No slowdown seen in Iraq attacks | News | Al Jazeera

No slowdown seen in Iraq attacks

The pace of armed attacks in Iraq has not slowed, remaining at about 400 a week - similar to the rate a year ago - despite elections in January, the top US general has said.

    Iraqis carry a coffin in Najaf for one of 19 people found shot dead

    General Richard Myers, chairman of the Joint Chiefs of Staff, said on Tuesday:

    "Where they are right now is where they were almost a year ago, and it's nowhere near the peak."

    About half the attacks, which include bombings, shootings, rocket and mortar attacks, caused significant damage, injuries and deaths, Myers said.

    But Myers and Defence Secretary Donald Rumsfeld disputed a suggestion that the figure showed a lack of progress in Iraq.

    Rumsfeld said the focus of US forces had been training Iraqi security forces rather than directing counterattack operations.

    Attacks exceeded 800 a week
    just before the January elections

    "The United States and the coalition forces, in my personal view, will not be the thing that will defeat the insurgency," he said.

    "The people that are going to defeat that insurgency are going to be the Iraqis. And the Iraqis will do it not through military means solely, but by progress on the political side and giving the Iraqi people a sense that they have a stake in that country."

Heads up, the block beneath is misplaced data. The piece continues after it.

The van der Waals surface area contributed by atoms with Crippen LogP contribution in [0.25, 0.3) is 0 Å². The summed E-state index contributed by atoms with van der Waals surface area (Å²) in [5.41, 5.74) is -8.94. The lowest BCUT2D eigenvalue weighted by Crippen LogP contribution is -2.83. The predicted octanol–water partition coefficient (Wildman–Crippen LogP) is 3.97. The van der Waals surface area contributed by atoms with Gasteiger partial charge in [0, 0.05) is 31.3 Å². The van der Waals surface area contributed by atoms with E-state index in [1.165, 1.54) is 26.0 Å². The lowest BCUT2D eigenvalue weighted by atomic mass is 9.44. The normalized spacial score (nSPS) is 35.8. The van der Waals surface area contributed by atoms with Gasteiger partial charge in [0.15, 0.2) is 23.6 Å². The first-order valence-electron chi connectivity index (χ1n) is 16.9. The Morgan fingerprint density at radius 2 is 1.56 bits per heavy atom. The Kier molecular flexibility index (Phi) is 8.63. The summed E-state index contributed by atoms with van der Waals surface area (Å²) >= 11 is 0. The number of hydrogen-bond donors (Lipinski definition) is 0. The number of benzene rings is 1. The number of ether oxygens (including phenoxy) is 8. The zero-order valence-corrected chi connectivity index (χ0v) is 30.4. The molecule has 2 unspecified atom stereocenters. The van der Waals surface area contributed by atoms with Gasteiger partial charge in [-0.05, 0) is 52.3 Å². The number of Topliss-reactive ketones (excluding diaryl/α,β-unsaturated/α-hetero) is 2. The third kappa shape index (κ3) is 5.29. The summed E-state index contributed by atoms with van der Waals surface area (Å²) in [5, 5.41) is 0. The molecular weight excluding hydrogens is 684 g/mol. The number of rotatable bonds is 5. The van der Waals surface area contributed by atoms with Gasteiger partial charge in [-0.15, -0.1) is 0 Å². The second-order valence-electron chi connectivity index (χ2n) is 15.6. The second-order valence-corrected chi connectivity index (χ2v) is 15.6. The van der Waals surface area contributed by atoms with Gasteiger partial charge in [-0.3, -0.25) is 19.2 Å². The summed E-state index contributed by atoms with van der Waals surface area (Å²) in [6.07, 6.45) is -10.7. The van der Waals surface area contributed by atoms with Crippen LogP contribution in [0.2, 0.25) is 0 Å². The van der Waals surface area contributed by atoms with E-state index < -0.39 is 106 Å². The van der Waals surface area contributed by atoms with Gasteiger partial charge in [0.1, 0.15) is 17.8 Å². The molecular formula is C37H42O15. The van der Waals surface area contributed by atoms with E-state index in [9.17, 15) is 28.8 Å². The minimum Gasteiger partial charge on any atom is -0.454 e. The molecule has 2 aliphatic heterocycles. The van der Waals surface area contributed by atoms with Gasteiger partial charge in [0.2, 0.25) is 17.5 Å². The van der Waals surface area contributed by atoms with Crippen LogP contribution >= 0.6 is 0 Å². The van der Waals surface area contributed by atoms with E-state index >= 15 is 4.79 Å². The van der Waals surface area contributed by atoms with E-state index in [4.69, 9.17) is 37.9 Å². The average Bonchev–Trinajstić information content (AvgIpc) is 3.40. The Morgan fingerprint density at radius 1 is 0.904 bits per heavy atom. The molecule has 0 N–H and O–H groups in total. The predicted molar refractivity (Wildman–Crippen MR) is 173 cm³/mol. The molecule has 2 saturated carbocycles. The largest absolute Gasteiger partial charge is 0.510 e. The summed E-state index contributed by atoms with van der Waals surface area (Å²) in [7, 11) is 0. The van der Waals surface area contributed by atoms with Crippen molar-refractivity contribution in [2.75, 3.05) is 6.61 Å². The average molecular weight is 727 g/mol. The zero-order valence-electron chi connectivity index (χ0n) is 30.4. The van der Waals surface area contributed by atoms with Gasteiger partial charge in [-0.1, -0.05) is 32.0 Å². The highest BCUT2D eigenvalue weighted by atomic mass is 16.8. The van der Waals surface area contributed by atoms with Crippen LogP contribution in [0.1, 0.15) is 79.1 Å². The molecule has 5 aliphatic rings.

Figures

    A US defence official, speaking on condition of anonymity, said post-invasion attacks in Iraq were at lower levels, 150 to 200 a week, until April 2004, when uprisings occurred in Najaf and al-Anbar province.

    The first pictures of tortured prisoners from the Abu Ghraib prison were also made public that month.

    Afterwards, the rate of attacks doubled to about 400 a week, the official said. 

    "Where they are right now is where they were almost a year ago, and it's nowhere near the peak"

    General Richard Myers, chairman of the Joint Chiefs of Staff

    The number spiked during US offensives in Najaf in August and in Falluja in November.

    In January, as Iraq prepared to hold its elections, the number increased to as high as 825 attacks in one week, the official said.

    Afterwards, the number dropped again to 400 a week in February and 350 in March, leading to hopes that the fight was finally ebbing because of the elections.

    About 60 people, including Iraqis, Americans and other foreigners, are injured or killed daily in attacks, the defence official said.

    Except for the spikes, that rate has remained roughly consistent since April 2004, the official added.

    SOURCE: AFP


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